How to register a company in 5 steps

Company registration, company formation and incorporation are all terms used for the process of setting up a business as a formal legal entity. A business cannot operate as a company until it has been registered at Companies House under the Companies Act 2006. There are several advantages to running a business as a company, chief of which is that a company can raise funds by issuing and selling shares. Read Choosing your business structure for information on other types of business entities. Registering a company could seem like a daunting process, but it really isn't that complicated. Read this guide to find out how to register a company quickly.

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1. Check if your ideal company name is available

Check if your ideal company name is available to register. If another company has registered the same name, you will have to choose a different one. For more information about rules and restrictions read Naming your business. Check the Trademarks Register of the UK Intellectual Property Office to make sure your chosen name is not the same as an existing trademark. Ask a lawyer if you are unsure about this.

2. Choose an registered office address

A company must have a registered office address where notices, letters and reminders can be delivered to the company. It does not need to be an address where day-to-day business is carried out, so it could be your accountant’s address or a director’s address for example. Be aware that the registered office address will be available on the public record at Companies House. A business risks being struck off the register or wound up if they cannot be contacted at an address.

3. Decide the type of company you want to form

An easy way to register a company is using Rocket Lawyer’s Company Formation. Rocket Lawyer will guide you through the process, collecting all the required information and then register your company as a company limited by shares at Companies House. A private company limited by shares is the most common type of company. A company of this type has a share capital and the liability of each member is limited to the amount, if any, unpaid on their shares. eg if a company has one member (shareholder) and they own 20,000 shares at a value of £1 they would be liable for £20,000 (if unpaid) at the time of winding up.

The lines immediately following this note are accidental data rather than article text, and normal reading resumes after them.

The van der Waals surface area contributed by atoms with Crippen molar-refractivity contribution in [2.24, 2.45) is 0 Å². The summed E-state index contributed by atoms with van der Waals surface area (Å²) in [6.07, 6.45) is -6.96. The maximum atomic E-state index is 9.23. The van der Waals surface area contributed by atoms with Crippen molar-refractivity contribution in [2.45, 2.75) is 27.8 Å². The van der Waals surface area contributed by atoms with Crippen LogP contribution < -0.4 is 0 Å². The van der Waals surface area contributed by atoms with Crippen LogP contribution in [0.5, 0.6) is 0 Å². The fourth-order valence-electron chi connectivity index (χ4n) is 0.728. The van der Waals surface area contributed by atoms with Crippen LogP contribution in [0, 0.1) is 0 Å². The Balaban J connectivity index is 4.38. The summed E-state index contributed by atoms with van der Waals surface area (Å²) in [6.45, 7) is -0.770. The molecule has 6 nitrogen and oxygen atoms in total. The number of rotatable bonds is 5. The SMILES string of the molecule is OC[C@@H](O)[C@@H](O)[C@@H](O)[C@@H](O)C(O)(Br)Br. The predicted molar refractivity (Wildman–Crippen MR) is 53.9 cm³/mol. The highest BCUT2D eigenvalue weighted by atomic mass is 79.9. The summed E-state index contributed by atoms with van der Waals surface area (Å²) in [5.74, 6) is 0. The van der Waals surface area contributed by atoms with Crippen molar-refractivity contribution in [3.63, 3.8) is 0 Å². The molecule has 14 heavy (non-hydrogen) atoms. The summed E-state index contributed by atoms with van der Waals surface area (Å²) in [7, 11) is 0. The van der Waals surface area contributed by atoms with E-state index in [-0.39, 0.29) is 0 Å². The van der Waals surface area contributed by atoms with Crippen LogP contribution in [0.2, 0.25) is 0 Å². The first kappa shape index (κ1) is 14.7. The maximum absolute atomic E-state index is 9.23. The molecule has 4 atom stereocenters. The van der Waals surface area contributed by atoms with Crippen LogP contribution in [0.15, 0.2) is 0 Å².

Other types of company are

  • private company limited by guarantee (limited to amount guarantors agree to contribute to company assets if company is wound up)

  • private unlimited company (directors or shareholders are liable for all debts)

  • public limited company

4. Choose who you want to run the company

Private companies are required to have at least one director who must be an individual (as opposed to a company acting as a director).

All individuals actings as company directors:

  • must be at least 16 years of age

Private limited companies are not required to have a company secretary anymore (a person who ensures compliance and updates Companies House with ongoing changes). These responsibilities should be carried out by company directors. Public limited companies are however required to have a company secretary as they are subject to more regulation.

The company secretary can also be a company director, but cannot:

5. Decide how many shares you want to issue and at what value

A very simple way to form a company is to issue at registration one share at the value of £1, using the sole director as the shareholder. Additional shares can be issued at a later date. Rocket Lawyer Company Formation registers your company with as many shares as you wish to issue, at whatever value you choose. Ask a lawyer for more information on different types of shares.

After completing the Rocket Lawyer Company Formation form and submitting your information you must wait for your company to be approved. You can’t start to operate the business as a limited company until you receive approval. If you register your company with Rocket Lawyer’s Company Formation, provided there are no issues, you should expect approval in 48 hours or less. Read What happens after you register your company to find out what happens after registering your company. 

Get started

Register your company

Answer a few questions. We'll take care of the rest